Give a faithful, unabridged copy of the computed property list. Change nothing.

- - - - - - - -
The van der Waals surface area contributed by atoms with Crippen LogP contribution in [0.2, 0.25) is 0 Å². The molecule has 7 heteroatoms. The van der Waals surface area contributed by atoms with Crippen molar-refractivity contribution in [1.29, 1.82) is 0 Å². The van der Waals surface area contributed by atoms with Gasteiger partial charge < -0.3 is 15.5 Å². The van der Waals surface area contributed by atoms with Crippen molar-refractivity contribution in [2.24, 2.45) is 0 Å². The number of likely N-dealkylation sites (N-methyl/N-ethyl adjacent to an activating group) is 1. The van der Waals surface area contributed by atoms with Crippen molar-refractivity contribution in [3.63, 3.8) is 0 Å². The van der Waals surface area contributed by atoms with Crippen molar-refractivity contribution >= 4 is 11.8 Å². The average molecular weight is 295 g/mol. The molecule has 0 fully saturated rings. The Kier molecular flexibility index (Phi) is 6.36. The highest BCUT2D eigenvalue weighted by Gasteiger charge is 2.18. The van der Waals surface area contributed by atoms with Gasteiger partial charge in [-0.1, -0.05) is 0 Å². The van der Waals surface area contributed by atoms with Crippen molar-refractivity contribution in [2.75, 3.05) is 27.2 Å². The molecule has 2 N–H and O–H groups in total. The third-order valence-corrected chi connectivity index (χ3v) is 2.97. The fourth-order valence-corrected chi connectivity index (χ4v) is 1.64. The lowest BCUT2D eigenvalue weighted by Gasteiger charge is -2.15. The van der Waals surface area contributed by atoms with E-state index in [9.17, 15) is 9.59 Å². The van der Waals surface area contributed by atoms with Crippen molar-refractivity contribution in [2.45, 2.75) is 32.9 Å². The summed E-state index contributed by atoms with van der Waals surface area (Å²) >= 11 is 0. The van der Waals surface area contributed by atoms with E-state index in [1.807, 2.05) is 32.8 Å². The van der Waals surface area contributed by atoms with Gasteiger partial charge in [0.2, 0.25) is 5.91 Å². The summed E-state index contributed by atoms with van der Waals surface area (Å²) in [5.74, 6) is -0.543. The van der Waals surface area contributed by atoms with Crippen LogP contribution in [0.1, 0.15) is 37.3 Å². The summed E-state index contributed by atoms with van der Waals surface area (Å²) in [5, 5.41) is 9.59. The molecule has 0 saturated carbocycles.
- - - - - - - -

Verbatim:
The van der Waals surface area contributed by atoms with Crippen LogP contribution in [0.2, 0.25) is 0 Å². The molecule has 7 heteroatoms. The van der Waals surface area contributed by atoms with Crippen molar-refractivity contribution in [1.29, 1.82) is 0 Å². The van der Waals surface area contributed by atoms with Gasteiger partial charge < -0.3 is 15.5 Å². The van der Waals surface area contributed by atoms with Crippen molar-refractivity contribution in [2.24, 2.45) is 0 Å². The number of likely N-dealkylation sites (N-methyl/N-ethyl adjacent to an activating group) is 1. The van der Waals surface area contributed by atoms with Crippen molar-refractivity contribution in [3.63, 3.8) is 0 Å². The van der Waals surface area contributed by atoms with Crippen molar-refractivity contribution >= 4 is 11.8 Å². The average molecular weight is 295 g/mol. The molecule has 0 fully saturated rings. The Kier molecular flexibility index (Phi) is 6.36. The highest BCUT2D eigenvalue weighted by Gasteiger charge is 2.18. The van der Waals surface area contributed by atoms with Gasteiger partial charge in [-0.1, -0.05) is 0 Å². The van der Waals surface area contributed by atoms with Crippen molar-refractivity contribution in [2.75, 3.05) is 27.2 Å². The molecule has 2 N–H and O–H groups in total. The third-order valence-corrected chi connectivity index (χ3v) is 2.97. The fourth-order valence-corrected chi connectivity index (χ4v) is 1.64. The lowest BCUT2D eigenvalue weighted by Gasteiger charge is -2.15. The van der Waals surface area contributed by atoms with E-state index in [9.17, 15) is 9.59 Å². The van der Waals surface area contributed by atoms with Crippen molar-refractivity contribution in [2.45, 2.75) is 32.9 Å². The summed E-state index contributed by atoms with van der Waals surface area (Å²) >= 11 is 0. The van der Waals surface area contributed by atoms with E-state index in [1.807, 2.05) is 32.8 Å². The van der Waals surface area contributed by atoms with Gasteiger partial charge in [0.2, 0.25) is 5.91 Å². The summed E-state index contributed by atoms with van der Waals surface area (Å²) in [5.74, 6) is -0.543. The van der Waals surface area contributed by atoms with Crippen LogP contribution in [0.1, 0.15) is 37.3 Å². The summed E-state index contributed by atoms with van der Waals surface area (Å²) in [5, 5.41) is 9.59. The molecule has 0 saturated carbocycles.